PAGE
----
No Leftovers

Harvest Hub bridges the gap between farms and tables



Michael Peterson and his son Nicolas are unloading pillowcase-sized bags of purple Brussels sprouts from their Willow Creek Farm truck. There are boxes of pale green bok choy and sacks of rainbow carrots, too, stacked up outside the entrance to the Harvest Hub run by the North Coast Growers Association (NCGA) on West End Road in Arcata. All of it is already spoken for, with somewhere to go from here. Some is headed for the menu of the South G Kitchen food truck, and some will wind up in kids' lunches at Coastal Grove and Burnt Ranch schools. The bulk is headed for Food for People's open pantry for those in need. But the Petersons needn't haul the food to all those buyers, nor will they have to follow up for payment.

Standing to the side, Harvest Hub Director of Cooperative Distribution Megan Kenney looks on like a child watching birthday presents being stacked, a wave of brown hair cresting over her glasses. Under the umbrella of the NCGA and a steering committee of stakeholders, she's shepherded the Harvest Hub program through its development into a nonprofit intermediary between producers and buyers, connecting local farms to some 18 schools, a handful of restaurants and a growing number of people facing food insecurity.

At a long stainless-steel table in late winter, volunteer Robyn Gorecki weighs potatoes from Wild Rose Farm and places them into open paper bags. She also adds apples, mung beans, Brussels sprouts, leeks and winter squash to be delivered to the 100 or so participants in the Harvest Box program, a kind of CSA box that draws from 40 participating farms. For $25, people who might not otherwise have access to farmers market produce due to disability, transportation or juggling care for young children can get a half-dozen kinds of fruits and vegetables delivered to them for a rate equal or lesser than the farmers market price. And delivery by the program's van means fewer cars on the road and fewer emissions.

"It's kind of the gateway," says Kenney, explaining how farmers who sign up with the Harvest Box program can learn the ropes of all the protocols involved in supplying farmers markets, schools, restaurants and grocery stores, independently or through the Harvest Hub. That might mean laying out safety and irrigation plans, and equipment cleaning protocols, or tracking and tracing produce for potential recalls. Kenney and other staff and volunteers are on hand to walk them through the requirements, opening up possibilities for selling to more and larger buyers than a stall on the Arcata Plaza affords.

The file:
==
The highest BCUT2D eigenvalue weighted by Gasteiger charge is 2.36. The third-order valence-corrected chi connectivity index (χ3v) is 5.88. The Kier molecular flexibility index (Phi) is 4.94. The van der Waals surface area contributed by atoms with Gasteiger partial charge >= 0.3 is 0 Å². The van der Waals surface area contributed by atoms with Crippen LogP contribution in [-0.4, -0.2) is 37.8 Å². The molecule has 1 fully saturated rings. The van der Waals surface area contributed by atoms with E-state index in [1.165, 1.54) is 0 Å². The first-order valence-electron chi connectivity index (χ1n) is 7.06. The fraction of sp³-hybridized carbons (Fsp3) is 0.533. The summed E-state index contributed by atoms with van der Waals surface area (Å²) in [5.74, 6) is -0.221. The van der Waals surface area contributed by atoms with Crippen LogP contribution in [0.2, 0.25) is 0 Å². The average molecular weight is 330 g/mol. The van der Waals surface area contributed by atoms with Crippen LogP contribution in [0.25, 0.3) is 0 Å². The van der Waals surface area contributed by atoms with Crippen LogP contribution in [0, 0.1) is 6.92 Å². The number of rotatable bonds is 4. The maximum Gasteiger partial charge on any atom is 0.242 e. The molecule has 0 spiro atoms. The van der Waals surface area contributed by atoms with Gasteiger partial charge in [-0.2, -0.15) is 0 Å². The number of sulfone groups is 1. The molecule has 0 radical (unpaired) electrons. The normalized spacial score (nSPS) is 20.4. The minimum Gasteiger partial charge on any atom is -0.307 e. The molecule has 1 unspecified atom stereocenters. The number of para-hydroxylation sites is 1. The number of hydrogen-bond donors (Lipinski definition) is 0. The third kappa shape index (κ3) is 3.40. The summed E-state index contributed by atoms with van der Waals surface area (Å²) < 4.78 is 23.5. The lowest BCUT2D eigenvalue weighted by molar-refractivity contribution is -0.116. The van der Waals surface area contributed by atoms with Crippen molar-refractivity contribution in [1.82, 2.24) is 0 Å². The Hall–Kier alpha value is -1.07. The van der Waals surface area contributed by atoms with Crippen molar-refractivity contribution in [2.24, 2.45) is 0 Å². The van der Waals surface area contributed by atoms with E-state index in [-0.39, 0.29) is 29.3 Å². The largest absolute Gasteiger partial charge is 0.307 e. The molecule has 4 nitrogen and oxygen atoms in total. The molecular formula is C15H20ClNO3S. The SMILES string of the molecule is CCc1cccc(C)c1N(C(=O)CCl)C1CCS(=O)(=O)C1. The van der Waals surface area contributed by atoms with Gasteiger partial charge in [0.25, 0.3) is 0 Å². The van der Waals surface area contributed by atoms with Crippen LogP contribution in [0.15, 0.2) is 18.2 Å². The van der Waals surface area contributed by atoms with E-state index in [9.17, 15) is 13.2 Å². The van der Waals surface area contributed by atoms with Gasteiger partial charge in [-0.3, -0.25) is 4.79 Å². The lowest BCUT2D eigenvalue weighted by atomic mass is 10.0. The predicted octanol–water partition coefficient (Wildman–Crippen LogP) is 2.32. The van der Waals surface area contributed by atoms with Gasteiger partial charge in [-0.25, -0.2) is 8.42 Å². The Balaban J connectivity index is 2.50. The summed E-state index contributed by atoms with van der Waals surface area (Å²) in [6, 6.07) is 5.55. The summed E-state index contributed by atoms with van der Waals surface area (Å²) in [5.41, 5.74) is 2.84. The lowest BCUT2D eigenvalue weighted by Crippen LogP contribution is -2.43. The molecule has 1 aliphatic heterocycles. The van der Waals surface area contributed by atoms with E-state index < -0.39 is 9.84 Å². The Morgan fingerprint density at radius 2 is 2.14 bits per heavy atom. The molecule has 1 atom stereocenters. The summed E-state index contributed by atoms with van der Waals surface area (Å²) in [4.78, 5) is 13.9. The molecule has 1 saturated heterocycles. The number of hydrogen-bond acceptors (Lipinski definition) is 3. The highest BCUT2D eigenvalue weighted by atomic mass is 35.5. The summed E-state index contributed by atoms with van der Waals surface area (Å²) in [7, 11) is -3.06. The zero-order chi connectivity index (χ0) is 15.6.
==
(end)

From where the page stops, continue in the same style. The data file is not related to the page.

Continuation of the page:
Once the produce is dropped off at the hub, farmers bring invoices to the bookkeeper, who tallies up single bulk payments each week, covering combined sales to all the restaurants, schools and grocers who ordered. It's a good deal simpler for farmers than invoicing individual restaurants, sometimes for a single $30 case of product at a time, and chasing down small payments all over the county. It's easier, too, if a buyer doesn't pay their bill for any reason. "We have an insurance policy," says Kenney, which covers the organization for unpaid bills. Unlike smaller, less established farms that might not be able to make payroll if accounts don't pay up or are delayed, "we have a little cushion and grant money to pay some of our employees," says Kenney. "So it's not as huge a hit as if a farmer doesn't get a $1,000 payment, especially for farms in their first five years, where everything is in $10 increments."

Once Kenney gets a list of what's coming in from the farms, the available inventory is posted on the Harvest Hub website. Wholesale buyers can log in from Monday afternoon until Wednesday morning to order beef or mushrooms by the pound, and daikon and rainbow chard by the case, from a number of farms. Then, they can pay for it all in one place. The site has information on farms, as well, like whether they're certified organic like Willow Creek Farm, low-till and oxen-powered like Shakefork Farm, or practice low-stress cattle handling like Bear River Valley Beef.

Once the last orders are in Wednesday morning, farmers get individualized lists of which produce and how much of it they need to bring to their scheduled weekly drop-off at Harvest Hub. Every crown of broccoli already has a place to go, whether that's a cafeteria or restaurant kitchen, or to feed those coping with food insecurity. No leftovers.

Michael Peterson with Willow Creek Farm's weekly delivery of vegetables for Harvest Hub. - PHOTO BY JENNIFER FUMIKO CAHILL
  • Photo by Jennifer Fumiko Cahill
  • Michael Peterson with Willow Creek Farm's weekly delivery of vegetables for Harvest Hub.

At Willow Creek Farm, Michael Peterson says he's just started picking zucchini, while carrots, beets and corn are still a few weeks away. "I like a field tomato, I'll take a bite and throw it over my shoulder for luck," he says. He also likes being on the farm, planting, harvesting and planning crop rotations for his 17 acres. "I would like to cut back on the amount of time I spend away from the farm," he says. "And the hub does that for me."

"The convenience of the drop-off is that it's all consolidated. I can go there and unload a pallet," Peterson continues, noting it saves him the time and fuel expense of making deliveries around the county. The ordering system also frees him from substantial marketing duties. "It saves me all the effort of keeping in touch with all the [consumers]," and reaching out to new ones beyond his core wholesalers. "Markets that we didn't know existed are now asking us for product" via Harvest Hub's online ordering system, he says. "What it boils down to is you got the schools, the restaurants, the little mom-and-pop places, and they can get the list of what's available each week."